SAFARI NJEMA

November 16, 2019

"Couldn't there be more intercultural exchange OUR way?"

November 13, 2019

Who talks about refugees in Tanzania, and what do they say?

November 10, 2019

#SudanUprising in Copenhagen

June 23, 2019

On 26 June I moderate talks & debate on #SudanUprising in #Copenhagen.

The Sudanese artist Khalid Albaih joins via Skype.

Kindly read Khalid's article a...

Update: Everyday Poetics: Instagramming Life in East Africa in Belgrade

April 26, 2019

PHOTO EXHIBITION: EVERYDAY POETICS - INSTAGRAMMING EAST AFRICA

April 12, 2019

Owl in Tanzanian Parliament - bad omen for freedom of speech and assembly.

January 30, 2019

On 29 January, when the Tanzanian Parliament (Bunge) was assembled in Dodoma, an owl flew in and watched the assembly. The owl is seen in Tanzanian (e...

''We've died''

January 22, 2019

Bikozulu tells the stories of the people making it through last week's terror attack in Nairobi.

See the Instagram post here

If you ask me, and someti...

FILM: Wakamba Forever

January 21, 2019

Colonianism revisited:

..''a hilarious take on Masaku and McMillan’s first encounter set in the 21st century. From a dramatic re-telling of the Kamba o...

Chuchu: ''We are not the audience. We are the story''.

January 20, 2019

Two important tweet threads (see below) which take point of departure in the New York Times coverage of the Riverside terror attack on 15 January 2019...

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'Mvua za kwanza' - the first rain

Friday, February 24, 2017

 

In early 2013 I worked with the launch of the findings of an agricultural research project in Tanzania, RIPAT. Having grown up among farmers in rural Denmark this was particularly interesting to me. Down to earth, basic stuff. I learnt one interesting thing during the preparations which I had to go back and share with my dad in Denmark:

 

When Nyerere said 'mvua za kwanza' on the radio back in the 1970ties, it was a message to the Tanzanians: 'The first rain' - implicitly telling them: 'Go out and dig'.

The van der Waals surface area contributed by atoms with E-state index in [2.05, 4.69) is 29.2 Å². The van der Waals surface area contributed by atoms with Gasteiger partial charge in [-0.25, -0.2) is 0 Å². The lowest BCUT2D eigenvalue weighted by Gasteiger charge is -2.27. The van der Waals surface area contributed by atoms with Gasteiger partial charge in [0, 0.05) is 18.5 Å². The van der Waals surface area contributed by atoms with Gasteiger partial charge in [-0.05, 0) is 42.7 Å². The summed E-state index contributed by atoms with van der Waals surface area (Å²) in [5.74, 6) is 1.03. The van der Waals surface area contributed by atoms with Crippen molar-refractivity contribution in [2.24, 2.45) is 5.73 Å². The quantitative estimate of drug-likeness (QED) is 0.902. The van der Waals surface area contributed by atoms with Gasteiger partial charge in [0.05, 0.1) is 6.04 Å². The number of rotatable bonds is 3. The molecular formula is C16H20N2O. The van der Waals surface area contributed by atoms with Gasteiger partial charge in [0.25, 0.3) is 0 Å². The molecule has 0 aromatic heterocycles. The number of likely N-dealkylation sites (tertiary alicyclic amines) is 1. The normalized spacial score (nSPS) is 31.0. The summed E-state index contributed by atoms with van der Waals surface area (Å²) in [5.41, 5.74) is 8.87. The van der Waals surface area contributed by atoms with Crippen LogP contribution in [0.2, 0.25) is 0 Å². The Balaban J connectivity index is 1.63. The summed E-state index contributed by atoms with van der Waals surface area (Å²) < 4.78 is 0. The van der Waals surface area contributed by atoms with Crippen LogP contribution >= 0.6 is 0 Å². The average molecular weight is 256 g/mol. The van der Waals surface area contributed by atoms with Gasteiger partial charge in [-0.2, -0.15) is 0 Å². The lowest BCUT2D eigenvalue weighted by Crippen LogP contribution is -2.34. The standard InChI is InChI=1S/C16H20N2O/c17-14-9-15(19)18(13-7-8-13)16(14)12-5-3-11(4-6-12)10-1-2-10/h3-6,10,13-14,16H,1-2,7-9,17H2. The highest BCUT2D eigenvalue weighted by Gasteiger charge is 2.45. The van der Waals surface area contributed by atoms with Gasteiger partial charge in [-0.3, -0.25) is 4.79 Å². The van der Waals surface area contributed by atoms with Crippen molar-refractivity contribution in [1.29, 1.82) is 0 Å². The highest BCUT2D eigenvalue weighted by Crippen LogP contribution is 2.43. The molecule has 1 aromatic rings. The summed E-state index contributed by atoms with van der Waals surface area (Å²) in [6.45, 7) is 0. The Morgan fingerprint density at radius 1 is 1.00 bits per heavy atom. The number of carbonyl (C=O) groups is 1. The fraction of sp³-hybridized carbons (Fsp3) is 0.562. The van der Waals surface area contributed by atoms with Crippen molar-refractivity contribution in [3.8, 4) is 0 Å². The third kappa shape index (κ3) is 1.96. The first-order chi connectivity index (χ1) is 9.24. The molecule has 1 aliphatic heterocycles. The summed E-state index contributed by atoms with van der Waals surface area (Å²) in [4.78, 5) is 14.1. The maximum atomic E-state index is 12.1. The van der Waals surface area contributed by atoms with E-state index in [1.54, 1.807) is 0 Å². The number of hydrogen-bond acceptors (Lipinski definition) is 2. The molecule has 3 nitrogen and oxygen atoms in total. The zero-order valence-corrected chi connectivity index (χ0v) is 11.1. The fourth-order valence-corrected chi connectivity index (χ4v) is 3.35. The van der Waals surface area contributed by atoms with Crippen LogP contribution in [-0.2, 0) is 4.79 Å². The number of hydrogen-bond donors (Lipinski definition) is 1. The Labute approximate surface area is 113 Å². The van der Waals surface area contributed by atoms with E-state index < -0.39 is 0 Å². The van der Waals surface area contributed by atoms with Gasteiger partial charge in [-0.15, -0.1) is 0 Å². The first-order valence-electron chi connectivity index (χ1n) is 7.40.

Nyerere knew.

 

Now, during the preparation of the launch a Danish researcher was explaining to me the fine importance of why you have to have your soil prepared before the first rain starts as it must benefit from the nitrogen flush. Part of the research project had shown that using a cheap hoe, typically used in Zambia, which is stronger than the regular hoe used in Tanzania, has increased impact for farmers in Tanzania. He, however, had never heard of 'mvua ya kwanza' - that input came from an mzee, the seasoned Tanzanian journalist Jenerali Ulimwengu.

 

Suddenly everything made sense. I took notes:

 

Why is it so important that you dig your soil right at the first rain? 

 

Case is that a farmer may loose out on the impact of fertility of the soil the more days he or she delays. Facts also show that the farmers who usually miss out digging their own soil during the first rains are the poorest because either they lack tools or may have to dig others' land first before their own. 

 

When I worked with South Sudanese refugees in northern Uganda I learnt to ask about the shift of seasons. Persons with access to a piece of land and seeds do not sit for a workshop, and miss out on the opportunity to dig

 

 

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PhD Student, MA in African Studies, journalist and former development worker. Heart tilted towards the Balkans & East Africa: Refugees, Peripheries, Imaginaries & Humanitarianism